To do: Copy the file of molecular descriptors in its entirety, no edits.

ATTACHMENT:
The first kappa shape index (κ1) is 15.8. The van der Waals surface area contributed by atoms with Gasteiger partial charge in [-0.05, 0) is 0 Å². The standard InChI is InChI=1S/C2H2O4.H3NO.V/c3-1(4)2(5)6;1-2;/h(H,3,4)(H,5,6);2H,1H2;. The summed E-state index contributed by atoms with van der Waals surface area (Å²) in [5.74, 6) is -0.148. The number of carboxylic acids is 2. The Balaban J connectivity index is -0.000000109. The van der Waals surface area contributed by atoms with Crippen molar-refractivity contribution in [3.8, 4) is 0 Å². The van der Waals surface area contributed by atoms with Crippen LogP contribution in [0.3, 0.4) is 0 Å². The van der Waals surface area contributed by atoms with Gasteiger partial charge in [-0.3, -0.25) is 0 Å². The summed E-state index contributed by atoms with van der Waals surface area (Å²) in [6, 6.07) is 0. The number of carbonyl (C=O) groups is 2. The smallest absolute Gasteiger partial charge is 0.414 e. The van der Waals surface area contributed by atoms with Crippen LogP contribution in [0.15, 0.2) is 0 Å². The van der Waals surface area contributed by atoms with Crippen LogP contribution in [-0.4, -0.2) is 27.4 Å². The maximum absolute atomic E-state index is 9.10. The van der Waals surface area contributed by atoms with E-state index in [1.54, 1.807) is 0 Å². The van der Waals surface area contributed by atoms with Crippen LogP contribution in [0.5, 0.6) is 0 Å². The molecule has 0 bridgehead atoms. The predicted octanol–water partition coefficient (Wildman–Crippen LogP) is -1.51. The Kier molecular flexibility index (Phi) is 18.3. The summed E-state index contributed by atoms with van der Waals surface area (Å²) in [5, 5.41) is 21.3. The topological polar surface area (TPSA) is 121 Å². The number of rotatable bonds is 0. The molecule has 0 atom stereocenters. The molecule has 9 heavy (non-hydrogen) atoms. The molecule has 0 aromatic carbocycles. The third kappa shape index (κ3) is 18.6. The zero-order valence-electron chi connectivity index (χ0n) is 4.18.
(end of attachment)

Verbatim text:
The first kappa shape index (κ1) is 15.8. The van der Waals surface area contributed by atoms with Gasteiger partial charge in [-0.05, 0) is 0 Å². The standard InChI is InChI=1S/C2H2O4.H3NO.V/c3-1(4)2(5)6;1-2;/h(H,3,4)(H,5,6);2H,1H2;. The summed E-state index contributed by atoms with van der Waals surface area (Å²) in [5.74, 6) is -0.148. The number of carboxylic acids is 2. The Balaban J connectivity index is -0.000000109. The van der Waals surface area contributed by atoms with Crippen molar-refractivity contribution in [3.8, 4) is 0 Å². The van der Waals surface area contributed by atoms with Crippen LogP contribution in [0.3, 0.4) is 0 Å². The van der Waals surface area contributed by atoms with Gasteiger partial charge in [-0.3, -0.25) is 0 Å². The summed E-state index contributed by atoms with van der Waals surface area (Å²) in [6, 6.07) is 0. The number of carbonyl (C=O) groups is 2. The smallest absolute Gasteiger partial charge is 0.414 e. The van der Waals surface area contributed by atoms with Crippen LogP contribution in [0.15, 0.2) is 0 Å². The van der Waals surface area contributed by atoms with Crippen LogP contribution in [-0.4, -0.2) is 27.4 Å². The maximum absolute atomic E-state index is 9.10. The van der Waals surface area contributed by atoms with E-state index in [1.54, 1.807) is 0 Å². The van der Waals surface area contributed by atoms with Crippen LogP contribution in [0.5, 0.6) is 0 Å². The molecule has 0 bridgehead atoms. The predicted octanol–water partition coefficient (Wildman–Crippen LogP) is -1.51. The Kier molecular flexibility index (Phi) is 18.3. The summed E-state index contributed by atoms with van der Waals surface area (Å²) in [5, 5.41) is 21.3. The topological polar surface area (TPSA) is 121 Å². The number of rotatable bonds is 0. The molecule has 0 atom stereocenters. The molecule has 9 heavy (non-hydrogen) atoms. The molecule has 0 aromatic carbocycles. The third kappa shape index (κ3) is 18.6. The zero-order valence-electron chi connectivity index (χ0n) is 4.18.